I have seen many running shoes that have been modified, zero dropped, to make the heel and forefoot the same distance from the ground. These modifications were usually done by a cobbler or, sometimes, by the runner themselves using a knife. I wanted to try this on an old pair of New Balance 991. But, I wanted to try it using a jig on my bandsaw. I did not really need this pair of shoes modified. I just wanted to experiment and see what was possible. Is it possible to zero drop a pair of shoes using a jig on a bandsaw? Yes. I think so. Was my attempt a success? No. The short version: The jig worked well; I, on the other hand, did not. Let me explain.
The first item needed is the jig itself. There is a similar jig used on a tablesaw for cutting a taper. Coincidentally, it is called a taper jig. It is hinged at one end, can be locked at a fixed angle, and allows for cutting a tapered wedge from one side of a piece of wood while the other side of the jig is pushed along against the fence, which sets the distance from the blade. I surmised something similar could be used to cut the tapered wedge from a shoe using a much smaller version of the taper jig reversed and pushed along the fence of a bandsaw. The bandsaw has a much thinner blade than a tablesaw, which should allow the front of the wedge to meet at a point instead of step as with a thicker tablesaw blade.
This is the resulting jig. These pictures show the jig reversed from later operation.
It is of simple construction and consists of two pieces of 2×4 lumber twelve inches in length, a small hinge, a small wooden catch at the end of one 2×4 opposite the hinge, two cam clamps, and a cleared out piece of punched steel. The cam clamps and steel can be reversed to allow the jig to work either with the hinge toward the blade or away from the blade. In my test, I used it with the hinge toward the blade.
This is the hinge end of the jig. The slight gap from the hinge also allows for a slight negative angle if ever needed.
This is the business end of the jig showing the backer board stop, both cam clamps, and the steel strap to connect the sides. The 2×4 makes the jig tall enough that the steel strap will clear the fence on the bandsaw.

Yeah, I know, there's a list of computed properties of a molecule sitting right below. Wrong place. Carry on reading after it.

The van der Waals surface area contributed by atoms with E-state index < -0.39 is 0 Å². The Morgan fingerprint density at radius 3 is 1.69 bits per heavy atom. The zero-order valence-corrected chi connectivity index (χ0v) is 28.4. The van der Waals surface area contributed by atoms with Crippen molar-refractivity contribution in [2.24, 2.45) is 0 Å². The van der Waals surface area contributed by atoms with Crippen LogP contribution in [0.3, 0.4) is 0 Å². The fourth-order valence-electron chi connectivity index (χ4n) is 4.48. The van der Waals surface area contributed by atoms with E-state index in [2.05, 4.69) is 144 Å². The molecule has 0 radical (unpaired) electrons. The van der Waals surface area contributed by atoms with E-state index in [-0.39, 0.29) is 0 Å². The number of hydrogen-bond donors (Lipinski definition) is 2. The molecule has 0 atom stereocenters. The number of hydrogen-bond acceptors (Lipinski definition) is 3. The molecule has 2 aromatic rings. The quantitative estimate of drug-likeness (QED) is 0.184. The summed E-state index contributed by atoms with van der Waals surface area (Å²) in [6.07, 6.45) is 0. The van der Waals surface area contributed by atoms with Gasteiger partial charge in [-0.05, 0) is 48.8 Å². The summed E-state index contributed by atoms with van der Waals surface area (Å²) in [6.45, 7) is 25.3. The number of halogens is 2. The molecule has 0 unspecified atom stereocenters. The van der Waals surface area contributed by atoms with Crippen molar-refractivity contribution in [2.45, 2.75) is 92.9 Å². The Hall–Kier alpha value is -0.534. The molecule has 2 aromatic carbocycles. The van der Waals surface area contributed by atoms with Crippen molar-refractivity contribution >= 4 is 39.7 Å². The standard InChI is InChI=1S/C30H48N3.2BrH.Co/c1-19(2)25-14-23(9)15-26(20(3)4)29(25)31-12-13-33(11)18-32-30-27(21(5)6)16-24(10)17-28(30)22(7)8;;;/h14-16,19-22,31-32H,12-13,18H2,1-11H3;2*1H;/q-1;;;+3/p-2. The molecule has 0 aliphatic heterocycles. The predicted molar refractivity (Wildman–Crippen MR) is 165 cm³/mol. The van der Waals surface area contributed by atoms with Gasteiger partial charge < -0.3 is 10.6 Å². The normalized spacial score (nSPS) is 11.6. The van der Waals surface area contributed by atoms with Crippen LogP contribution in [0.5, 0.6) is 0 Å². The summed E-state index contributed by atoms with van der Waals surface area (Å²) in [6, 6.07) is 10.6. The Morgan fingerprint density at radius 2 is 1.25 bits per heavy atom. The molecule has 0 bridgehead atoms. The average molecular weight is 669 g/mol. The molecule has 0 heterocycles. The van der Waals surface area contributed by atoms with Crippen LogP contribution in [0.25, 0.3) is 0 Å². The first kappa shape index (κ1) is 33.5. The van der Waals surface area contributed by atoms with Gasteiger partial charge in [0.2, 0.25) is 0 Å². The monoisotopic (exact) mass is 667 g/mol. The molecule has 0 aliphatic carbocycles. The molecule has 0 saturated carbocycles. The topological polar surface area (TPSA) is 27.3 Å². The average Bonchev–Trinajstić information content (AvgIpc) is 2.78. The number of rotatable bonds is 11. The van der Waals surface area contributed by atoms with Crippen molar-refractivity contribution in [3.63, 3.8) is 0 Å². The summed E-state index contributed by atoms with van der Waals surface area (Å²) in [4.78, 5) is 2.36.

To cut a wedge from pair of shoes, some consistency is needed from one shoe to the other. This jig was to provide that consistency. It was stable and locked well into the set position. But, more was needed. The sides of shoes are not ideal for pushing along the table of the bandsaw. They are not exactly flat and even. To counter this, I used some double stick tape to adhere the sole of the shoe to a small rectangular board. The edge of the board would ride along the jig and bandsaw table.
This is the materials for that setup, shoes, consistently sized backer boards, and double stick tape.
This is one of the soles with tape attached at the front end of the where the backer board will go. I marked this position on both soles so it would be consistent.
This is both shoes with backer boards attached. The shadow demonstrates the height the side of the shoe will be above the table when cutting.
At this point, I am ready to cut the wedge. I reversed the jig from the above pictures, put one of the shoes against the jig, and began cutting.
Here is an action shot to show how it operates. I started with the cut near the upper first. This will let the material for the second cut be near the backer board and thus more stable.
I made the cuts on both shoes. It seemed to go okay. I had to press the toe a little to get the front edge of the cut along the sole.
At first glance, I have a nicely cut wedge in the sole. But, all is not as it seems.
The bottom tells the other side of the story. Unlike the top, it had cut well into the upper of shoe. Obviously, something had gone awry.
With a little bit more checking, I found the culprit. The shoe sole is quite rounded.
The rounded shoe sole is something I had not noticed and thus did not account for. The rocking of the rounded sole against the backer board, even with the double stick tape, led to inconsistency between one side of the sole and the other when cutting. This is part of the problem with trying to fit a new task into a short amount of time. I rushed it and did not pay enough attention.
Given what I now know the problem to have been, it probably could have been avoided. Taking my time and paying more attention would have helped a great deal. Two rows of tape on the sole would have helped. Using some barge cement and clamping the sole flat while it dried would have worked even better. A layer of paper glued between the sole and the backer board would have allowed for fairly easy removal. Now that I know to do it, I would have also aligned the the blade with sole edge nearer the table. With the side of the shoe lifted from the table by the backer board, there was sufficient room to see that side of the shoe. I could have also looked from the back side of the blade. That would have made it abundantly clear what was happening. Next time, I’ll know what else to pay attention to.